“What I really hate is that he cheated from the very beginning. You know, the people from the government were very naïve. But Alexandr Vondra trusted him, maybe too much. And he cheated him and wanted to cheat him from the very beginning. And it has nothing to do with artistic freedom. Nothing at all.”
But Tomáš Pospiszyl, one of several assistants who collaborated on Entropa, disagrees. He admits it was unpleasant fooling the government over the course of several months, for which he and the others apologized. But he stresses in this case was necessary. Why? The work – with its risky depiction of Bulgaria as a toilet or Sweden in an Ikea box would have otherwise never have gotten off the ground.
“The point of the work was to not to create something out of fibreglass and metal but to stir a discussion and this is part of it. Entropa is not an object but a process, so it is important for every person who want to be part of the discussion to say what they think, including criticism. We wanted to open discussion not only about the work itself but also our understanding about what Europe in 2009 is.”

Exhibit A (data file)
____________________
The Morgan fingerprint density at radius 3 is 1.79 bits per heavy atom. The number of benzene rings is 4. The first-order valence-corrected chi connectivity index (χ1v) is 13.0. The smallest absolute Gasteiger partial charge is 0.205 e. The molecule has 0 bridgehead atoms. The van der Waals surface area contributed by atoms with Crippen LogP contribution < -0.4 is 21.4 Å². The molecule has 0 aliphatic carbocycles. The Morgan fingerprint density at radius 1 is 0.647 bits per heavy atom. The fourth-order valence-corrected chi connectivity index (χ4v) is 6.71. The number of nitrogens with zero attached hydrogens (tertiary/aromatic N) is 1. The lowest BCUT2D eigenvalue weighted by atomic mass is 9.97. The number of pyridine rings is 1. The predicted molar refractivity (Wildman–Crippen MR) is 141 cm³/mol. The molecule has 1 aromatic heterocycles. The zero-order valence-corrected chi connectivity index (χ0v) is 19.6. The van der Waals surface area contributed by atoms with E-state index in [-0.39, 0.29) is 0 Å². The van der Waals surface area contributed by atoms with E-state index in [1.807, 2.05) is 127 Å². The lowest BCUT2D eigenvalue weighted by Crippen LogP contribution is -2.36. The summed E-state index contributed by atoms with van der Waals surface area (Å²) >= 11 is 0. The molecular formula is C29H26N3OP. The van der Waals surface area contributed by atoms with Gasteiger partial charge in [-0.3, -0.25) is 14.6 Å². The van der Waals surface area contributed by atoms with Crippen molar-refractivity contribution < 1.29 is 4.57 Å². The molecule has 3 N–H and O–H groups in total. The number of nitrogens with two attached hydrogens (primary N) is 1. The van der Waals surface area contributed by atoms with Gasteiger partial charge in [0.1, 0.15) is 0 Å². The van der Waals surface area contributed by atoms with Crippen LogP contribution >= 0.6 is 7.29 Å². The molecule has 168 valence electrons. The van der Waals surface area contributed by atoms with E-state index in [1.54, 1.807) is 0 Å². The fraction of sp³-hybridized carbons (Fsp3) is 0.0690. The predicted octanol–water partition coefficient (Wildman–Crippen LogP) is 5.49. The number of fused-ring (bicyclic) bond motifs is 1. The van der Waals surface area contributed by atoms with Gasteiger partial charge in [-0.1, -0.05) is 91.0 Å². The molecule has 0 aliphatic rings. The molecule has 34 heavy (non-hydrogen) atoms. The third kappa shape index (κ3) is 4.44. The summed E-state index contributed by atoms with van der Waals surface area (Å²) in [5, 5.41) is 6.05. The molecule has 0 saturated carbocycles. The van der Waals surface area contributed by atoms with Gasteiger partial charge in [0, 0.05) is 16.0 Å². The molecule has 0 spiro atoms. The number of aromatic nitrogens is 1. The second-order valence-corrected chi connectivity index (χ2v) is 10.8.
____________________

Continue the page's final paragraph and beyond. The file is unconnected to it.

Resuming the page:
But what has the work really said about Europeans, given Entropa is largely the vision of just one artist? That it is easy to laugh at our differences? That we should be able to take a joke? Many people, it seems, aren’t that sure, even now, although at the same time many view the artwork favourably. We asked passers-by for their opinions on one of Prague’s streets.
“I think it’s funny. I like the idea. I understand that some countries might not like it, but I think it’s really, really funny.”
“Well I haven’t seen it all – like all parts of the work. But the parts I did see, I liked. I think everybody should know what is well-known about his or her country and other countries. Italy is known for football, so in the installation Italy is made with football.”
“In the European context it isn’t very good. It also doesn’t say very good things about us. Maybe we should be more polite. It should be more about society, not just ‘We are the Czechs!’ – and we want to shock. That’s exactly the way it is.”
“I think that he can do what he wants. It isn’t so bad and if he says it is art – everything is art these days - I don’t have a problem with it.”
But others argue the work is mediocre at best. Milan Knížák, the head of the National Gallery, again:
“It’s possible to make a piece which can be very visible, but the way this one was done was bad. The piece is solely based on anecdotes and jokes and making fun of other lands, as well as attacking our president – which was his purpose as David Černý said. And that’s not enough in creating a piece. I understand: it ‘might’ be advantageous for the Czech Republic to present something which is special and aggressive. But for me the piece is not so special and the piece is known for all the mistakes and all the cheating: not because of the piece itself.”